Bolivia: The Return of the “Minister of Cocaine”

During the military dictatorship of Luis García Meza that ruled Bolivia in the early 1980s, his right-hand man and Minister of the Interior Luis Arce Gómez had a bit of advice for dissidents thinking about speaking out against the government. He told them “to walk around with their written will under their arms.” Wilfredo Jordán posts an audio clip [es] (in Spanish) of Arce Gómez saying these words.

So began a reign of terror that saw an estimated 1,000 killed at the hands of the brutal government. Two of the high profile murders were Spanish Jesuit priest Luis Espinal [es] and Congressman Marcelo Quiroga Santa Cruz, who was abducted, tortured, and subsequently killed. His body has never been found.

The García Meza government was heavily involved with drug trafficking, and Arce Gómez was considered to be the main link. He was often dubbed the “Minister of Cocaine.” Richard Sánchez of La Mala Palabra [es] highlights some of these actions, such as taxes on the coca leaf sold to narcotraffickers and the business of air taxis to transport the drugs. As a result Arce Gómez was extradited to the United States to serve his sentence. After completing his time, he was returned to Bolivia on July 9, where he would be sent to the maximum prison in La Paz to serve out the sentence without pardon handed down by the Bolivian courts.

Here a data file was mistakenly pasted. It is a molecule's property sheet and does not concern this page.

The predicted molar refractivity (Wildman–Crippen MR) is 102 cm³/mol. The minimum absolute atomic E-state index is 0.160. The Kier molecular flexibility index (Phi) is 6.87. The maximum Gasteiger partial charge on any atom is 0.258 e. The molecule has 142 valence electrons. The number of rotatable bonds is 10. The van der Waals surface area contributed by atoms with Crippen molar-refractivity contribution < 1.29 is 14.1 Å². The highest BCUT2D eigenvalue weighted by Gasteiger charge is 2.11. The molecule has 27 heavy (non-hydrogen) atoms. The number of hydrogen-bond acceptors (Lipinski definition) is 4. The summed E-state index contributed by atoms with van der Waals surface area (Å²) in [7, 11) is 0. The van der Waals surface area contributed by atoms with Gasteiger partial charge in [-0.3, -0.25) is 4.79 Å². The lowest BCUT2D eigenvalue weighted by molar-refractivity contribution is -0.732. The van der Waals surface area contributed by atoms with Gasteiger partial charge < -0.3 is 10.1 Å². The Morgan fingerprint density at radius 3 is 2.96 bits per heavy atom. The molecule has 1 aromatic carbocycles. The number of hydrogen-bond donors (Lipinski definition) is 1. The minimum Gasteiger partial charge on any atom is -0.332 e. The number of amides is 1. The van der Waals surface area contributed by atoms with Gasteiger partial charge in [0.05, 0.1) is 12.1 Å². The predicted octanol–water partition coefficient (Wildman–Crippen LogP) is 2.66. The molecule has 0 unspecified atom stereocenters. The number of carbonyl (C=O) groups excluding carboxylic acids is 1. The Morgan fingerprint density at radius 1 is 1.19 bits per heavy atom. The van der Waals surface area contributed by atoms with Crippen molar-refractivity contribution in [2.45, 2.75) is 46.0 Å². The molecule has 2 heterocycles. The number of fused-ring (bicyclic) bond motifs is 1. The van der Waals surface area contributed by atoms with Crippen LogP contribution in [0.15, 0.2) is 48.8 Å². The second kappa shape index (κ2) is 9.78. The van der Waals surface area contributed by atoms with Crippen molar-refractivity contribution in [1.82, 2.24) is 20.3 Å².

Many bloggers were quite young during this dark time in Bolivian history. However, some older people were surprised to see how much Arce Gómez had aged. José Vasquez of Vasquez Press [es] writes:

Algunos compatriotas han sido conmovidos por la apariencia del ex dictador, al que en la televisión se lo ve como un anciano que apenas camina con bastón o en silla de ruedas, que padece varias enfermedades (próstata, diabetes y que tuvo derrame cerebral).

Some fellow citizens were quite moved by the appearance of the ex-dictator, on television he looked like a senior citizen that barely walked with a cane or in a wheelchair, suffering from various illnesses (prostate, diabetes, and a brain hemorrhage).

Many Bolivians hope that his return will mean that there will finally be answers to the some of the questions asked long ago [es]. The family of Quiroga Santa Cruz is hoping that finally his remains will be located.

The poor state of health that former military officer is in has some speculating that he may ask for a more lenient sentence, in exchange for perhaps, information on the disappearance of Quiroga Santa Cruz and others. However, Vasquez does not see why the Bolivian justice system should be humane with him, when the dictatorship did not show any “humanitarian behavior” to others.

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